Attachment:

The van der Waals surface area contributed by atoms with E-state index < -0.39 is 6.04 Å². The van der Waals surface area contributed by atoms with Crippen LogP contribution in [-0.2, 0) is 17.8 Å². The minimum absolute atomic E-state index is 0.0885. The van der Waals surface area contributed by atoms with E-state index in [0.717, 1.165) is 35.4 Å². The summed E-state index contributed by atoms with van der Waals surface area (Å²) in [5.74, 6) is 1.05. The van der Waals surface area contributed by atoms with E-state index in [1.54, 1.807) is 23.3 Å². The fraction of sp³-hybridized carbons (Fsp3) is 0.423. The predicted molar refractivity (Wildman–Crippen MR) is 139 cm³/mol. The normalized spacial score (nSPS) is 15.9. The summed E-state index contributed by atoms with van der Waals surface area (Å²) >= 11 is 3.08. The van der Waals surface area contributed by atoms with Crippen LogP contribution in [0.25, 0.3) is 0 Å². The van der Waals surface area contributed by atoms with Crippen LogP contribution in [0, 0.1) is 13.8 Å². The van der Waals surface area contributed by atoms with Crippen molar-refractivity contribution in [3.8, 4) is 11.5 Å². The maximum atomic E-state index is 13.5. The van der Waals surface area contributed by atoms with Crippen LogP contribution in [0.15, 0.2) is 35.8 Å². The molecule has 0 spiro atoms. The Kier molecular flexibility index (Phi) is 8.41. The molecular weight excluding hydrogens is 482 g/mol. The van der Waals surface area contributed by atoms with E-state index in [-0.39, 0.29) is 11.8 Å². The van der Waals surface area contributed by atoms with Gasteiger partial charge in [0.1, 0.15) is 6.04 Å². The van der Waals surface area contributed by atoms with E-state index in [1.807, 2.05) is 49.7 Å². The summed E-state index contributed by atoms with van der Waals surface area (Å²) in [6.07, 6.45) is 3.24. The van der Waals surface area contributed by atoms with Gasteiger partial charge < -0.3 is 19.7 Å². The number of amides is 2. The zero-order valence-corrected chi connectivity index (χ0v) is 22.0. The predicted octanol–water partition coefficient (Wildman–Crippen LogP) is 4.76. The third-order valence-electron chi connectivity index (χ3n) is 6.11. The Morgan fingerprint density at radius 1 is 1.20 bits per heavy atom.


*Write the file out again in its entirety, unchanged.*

The van der Waals surface area contributed by atoms with E-state index < -0.39 is 6.04 Å². The van der Waals surface area contributed by atoms with Crippen LogP contribution in [-0.2, 0) is 17.8 Å². The minimum absolute atomic E-state index is 0.0885. The van der Waals surface area contributed by atoms with E-state index in [0.717, 1.165) is 35.4 Å². The summed E-state index contributed by atoms with van der Waals surface area (Å²) in [5.74, 6) is 1.05. The van der Waals surface area contributed by atoms with E-state index in [1.54, 1.807) is 23.3 Å². The fraction of sp³-hybridized carbons (Fsp3) is 0.423. The predicted molar refractivity (Wildman–Crippen MR) is 139 cm³/mol. The normalized spacial score (nSPS) is 15.9. The summed E-state index contributed by atoms with van der Waals surface area (Å²) >= 11 is 3.08. The van der Waals surface area contributed by atoms with Crippen LogP contribution in [0.25, 0.3) is 0 Å². The van der Waals surface area contributed by atoms with Crippen LogP contribution in [0, 0.1) is 13.8 Å². The van der Waals surface area contributed by atoms with Crippen molar-refractivity contribution in [3.8, 4) is 11.5 Å². The maximum atomic E-state index is 13.5. The van der Waals surface area contributed by atoms with Crippen LogP contribution in [0.15, 0.2) is 35.8 Å². The molecule has 0 spiro atoms. The Kier molecular flexibility index (Phi) is 8.41. The molecular weight excluding hydrogens is 482 g/mol. The van der Waals surface area contributed by atoms with E-state index in [-0.39, 0.29) is 11.8 Å². The van der Waals surface area contributed by atoms with Gasteiger partial charge in [0.1, 0.15) is 6.04 Å². The van der Waals surface area contributed by atoms with E-state index in [1.807, 2.05) is 49.7 Å². The summed E-state index contributed by atoms with van der Waals surface area (Å²) in [6.07, 6.45) is 3.24. The van der Waals surface area contributed by atoms with Gasteiger partial charge < -0.3 is 19.7 Å². The number of amides is 2. The zero-order valence-corrected chi connectivity index (χ0v) is 22.0. The predicted octanol–water partition coefficient (Wildman–Crippen LogP) is 4.76. The third-order valence-electron chi connectivity index (χ3n) is 6.11. The Morgan fingerprint density at radius 1 is 1.20 bits per heavy atom.